By Pete Kennedy, Esq.
The Farm-to-Consumer Legal Defense Fund and Mark McAfee responded to FDA’s denial of their citizen petition to lift the interstate ban on raw butter by filing a complaint on May 25 with the U.S. District Court for the District of Columbia, seeking a court ruling overturning the FDA rejection of the petition (see FDA Denies Raw Butter Petition for background.) Among other things, the complaint asks for a court declaration that the denial of the petition violates the Food, Drug and Cosmetic Act (FDCA). On July 24, FDA filed an answer to the complaint, unconvincingly denying petitioners’ allegations as to why the raw butter ban is illegal. If anything, the agency’s response to the lawsuit further exposed the weaknesses in its justification of the ban.
In its February 27 letter denying the petition, FDA included a five-page table on “Illnesses and deaths associated with butter not known to be pasteurized (1908 to 2003),” listing thirteen outbreaks during the ninety-five-year period attributed to raw butter consumption. The cause of five of those outbreaks was listed as typhoid fever with a sixth outbreak blamed on both diphtheria and tuberculosis. The only deaths listed in the table were six fatalities caused by a typhoid fever outbreak in 1913. The latest U.S. outbreak according to the table was 2002; one of the thirteen listed outbreaks occurred in England.
FTCLDF and McAfee’s complaint notes, “. . . the pathogens causing diseases, including typhoid fever, diphtheria, and tuberculosis, which the FDA attributes to butter in its data in Table 1 are not listed as pathogens of concern in butter in an independent report prepared for the FDA by the Institute of Food Technologists (“IFT”), (FDA/IFT 2001). Instead of using this study and others available to the FDA, or peer-reviewed publications regarding well characterized outbreak investigations, the FDA relied on summaries in chapters in an outdated encyclopedia of food microbiology, a trade newsletter, and a lawyer’s website for references to ‘illnesses and deaths associated with butter not known to be pasteurized’ in its Table 1.”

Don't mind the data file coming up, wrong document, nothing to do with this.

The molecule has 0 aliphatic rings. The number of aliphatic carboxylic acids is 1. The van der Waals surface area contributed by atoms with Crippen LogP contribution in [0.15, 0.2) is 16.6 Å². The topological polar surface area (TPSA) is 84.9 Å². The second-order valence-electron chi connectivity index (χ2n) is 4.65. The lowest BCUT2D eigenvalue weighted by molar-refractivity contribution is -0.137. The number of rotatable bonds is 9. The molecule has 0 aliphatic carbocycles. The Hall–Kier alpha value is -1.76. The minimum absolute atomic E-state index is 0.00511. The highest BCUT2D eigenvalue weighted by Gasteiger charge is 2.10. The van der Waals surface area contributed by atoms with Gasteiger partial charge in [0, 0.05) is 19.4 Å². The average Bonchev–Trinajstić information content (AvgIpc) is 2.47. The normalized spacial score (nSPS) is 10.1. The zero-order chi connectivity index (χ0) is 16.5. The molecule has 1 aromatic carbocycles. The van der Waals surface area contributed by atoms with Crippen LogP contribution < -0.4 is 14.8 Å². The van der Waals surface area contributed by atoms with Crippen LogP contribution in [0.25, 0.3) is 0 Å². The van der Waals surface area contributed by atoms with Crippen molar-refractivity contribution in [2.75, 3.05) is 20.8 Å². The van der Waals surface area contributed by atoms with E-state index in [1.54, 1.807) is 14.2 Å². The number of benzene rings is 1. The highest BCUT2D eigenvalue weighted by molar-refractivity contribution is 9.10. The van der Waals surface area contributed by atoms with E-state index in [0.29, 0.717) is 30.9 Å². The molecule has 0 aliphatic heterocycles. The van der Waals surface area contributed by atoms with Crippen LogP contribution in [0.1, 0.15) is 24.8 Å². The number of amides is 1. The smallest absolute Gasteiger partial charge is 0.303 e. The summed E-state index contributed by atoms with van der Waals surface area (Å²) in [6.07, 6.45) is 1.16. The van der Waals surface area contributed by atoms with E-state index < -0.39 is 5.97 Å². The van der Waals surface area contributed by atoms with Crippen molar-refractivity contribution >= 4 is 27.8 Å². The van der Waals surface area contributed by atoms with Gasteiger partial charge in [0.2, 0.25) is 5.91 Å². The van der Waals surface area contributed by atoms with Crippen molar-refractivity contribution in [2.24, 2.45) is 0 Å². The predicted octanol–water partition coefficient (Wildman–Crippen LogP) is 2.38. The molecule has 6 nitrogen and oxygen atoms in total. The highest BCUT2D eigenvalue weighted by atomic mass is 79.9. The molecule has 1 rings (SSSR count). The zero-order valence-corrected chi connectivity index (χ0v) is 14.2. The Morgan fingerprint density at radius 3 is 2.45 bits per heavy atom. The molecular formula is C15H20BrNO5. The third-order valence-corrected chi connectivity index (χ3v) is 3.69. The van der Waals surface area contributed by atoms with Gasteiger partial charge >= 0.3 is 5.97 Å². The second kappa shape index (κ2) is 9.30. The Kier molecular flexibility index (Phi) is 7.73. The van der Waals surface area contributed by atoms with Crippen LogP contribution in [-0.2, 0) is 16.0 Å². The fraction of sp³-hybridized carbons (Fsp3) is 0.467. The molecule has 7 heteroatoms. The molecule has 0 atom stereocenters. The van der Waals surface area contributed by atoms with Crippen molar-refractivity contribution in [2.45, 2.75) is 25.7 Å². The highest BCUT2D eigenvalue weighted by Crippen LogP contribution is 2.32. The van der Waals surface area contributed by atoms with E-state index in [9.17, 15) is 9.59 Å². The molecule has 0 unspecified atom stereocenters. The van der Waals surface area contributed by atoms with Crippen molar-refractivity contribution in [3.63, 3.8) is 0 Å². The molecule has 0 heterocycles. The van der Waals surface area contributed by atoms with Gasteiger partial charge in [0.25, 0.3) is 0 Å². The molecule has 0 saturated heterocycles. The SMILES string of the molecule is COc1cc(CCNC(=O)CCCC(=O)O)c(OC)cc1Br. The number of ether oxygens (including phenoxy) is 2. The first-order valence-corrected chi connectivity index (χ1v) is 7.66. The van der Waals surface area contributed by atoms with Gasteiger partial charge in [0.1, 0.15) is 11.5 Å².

FDA’s response to this observation was, “Defendant admits that typhoid fever, diphtheria, and tuberculosis are not included as ‘pathogens of concern’ in Table 1 on page 11 of the report prepared by the Institute of Food Technologists (“IFT”) (FDA/IFT, 2001), available at fda.gov/files/food/published/Evaluation-and-Definition-of-Potentially-Hazardous-Foods, pdf.” In other words, FDA believes that six outbreaks with no recorded fatalities attributed to “pathogens of concern” over a period of one hundred twelve years (1908-2020) is justification for the ban. In addition, FDA is clearly violating the FDCA standard-of-identity law—standards-of-identity requirements prescribing what a food product must contain to be marketed under a certain product name in interstate commerce. FDA has claimed that pasteurization can itself be part of a standard-of-identity requirement. The FDCA prohibits the agency from issuing a standard-of-identity requirement for butter; FDA is claiming that its power to regulate communicable disease has precedence over the standard-of-identity law. The evidence in the case is increasingly showing that FDA is banning a food under its power to regulate communicable disease that has made few people sick. The appeal of the FDA’s denial of the raw butter petition will be a costly process. Those wanting to support this important effort to expand freedom of food choice can donate to FTCLDF online at farmtoconsumer.org/rawbutter or call 703-208-3276.
This article was first published in the Fall 2020 issue of Wise Traditions in Food, Farming, and the Healing Arts, the quarterly journal of the Weston A. Price Foundation.
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